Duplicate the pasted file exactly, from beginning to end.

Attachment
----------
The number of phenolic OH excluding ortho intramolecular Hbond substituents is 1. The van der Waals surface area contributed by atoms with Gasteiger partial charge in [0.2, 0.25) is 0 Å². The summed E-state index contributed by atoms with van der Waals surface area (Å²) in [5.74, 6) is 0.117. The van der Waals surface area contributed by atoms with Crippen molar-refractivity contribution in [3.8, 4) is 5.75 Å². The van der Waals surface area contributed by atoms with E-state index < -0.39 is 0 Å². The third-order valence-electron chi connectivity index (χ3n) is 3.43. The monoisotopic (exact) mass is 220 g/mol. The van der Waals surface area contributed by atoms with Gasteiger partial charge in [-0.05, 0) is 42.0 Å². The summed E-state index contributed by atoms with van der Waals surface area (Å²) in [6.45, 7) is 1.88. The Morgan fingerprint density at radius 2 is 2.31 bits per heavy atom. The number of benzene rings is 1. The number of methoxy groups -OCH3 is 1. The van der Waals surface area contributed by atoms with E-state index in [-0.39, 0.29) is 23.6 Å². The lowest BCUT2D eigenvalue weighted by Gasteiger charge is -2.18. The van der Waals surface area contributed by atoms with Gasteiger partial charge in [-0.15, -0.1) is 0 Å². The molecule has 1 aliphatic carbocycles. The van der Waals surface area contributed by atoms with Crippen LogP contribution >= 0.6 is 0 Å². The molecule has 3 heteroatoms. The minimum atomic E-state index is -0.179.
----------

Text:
The number of phenolic OH excluding ortho intramolecular Hbond substituents is 1. The van der Waals surface area contributed by atoms with Gasteiger partial charge in [0.2, 0.25) is 0 Å². The summed E-state index contributed by atoms with van der Waals surface area (Å²) in [5.74, 6) is 0.117. The van der Waals surface area contributed by atoms with Crippen molar-refractivity contribution in [3.8, 4) is 5.75 Å². The van der Waals surface area contributed by atoms with E-state index < -0.39 is 0 Å². The third-order valence-electron chi connectivity index (χ3n) is 3.43. The monoisotopic (exact) mass is 220 g/mol. The van der Waals surface area contributed by atoms with Gasteiger partial charge in [-0.05, 0) is 42.0 Å². The summed E-state index contributed by atoms with van der Waals surface area (Å²) in [6.45, 7) is 1.88. The Morgan fingerprint density at radius 2 is 2.31 bits per heavy atom. The number of benzene rings is 1. The number of methoxy groups -OCH3 is 1. The van der Waals surface area contributed by atoms with E-state index in [-0.39, 0.29) is 23.6 Å². The lowest BCUT2D eigenvalue weighted by Gasteiger charge is -2.18. The van der Waals surface area contributed by atoms with Gasteiger partial charge in [-0.15, -0.1) is 0 Å². The molecule has 1 aliphatic carbocycles. The van der Waals surface area contributed by atoms with Crippen LogP contribution >= 0.6 is 0 Å². The molecule has 3 heteroatoms. The minimum atomic E-state index is -0.179.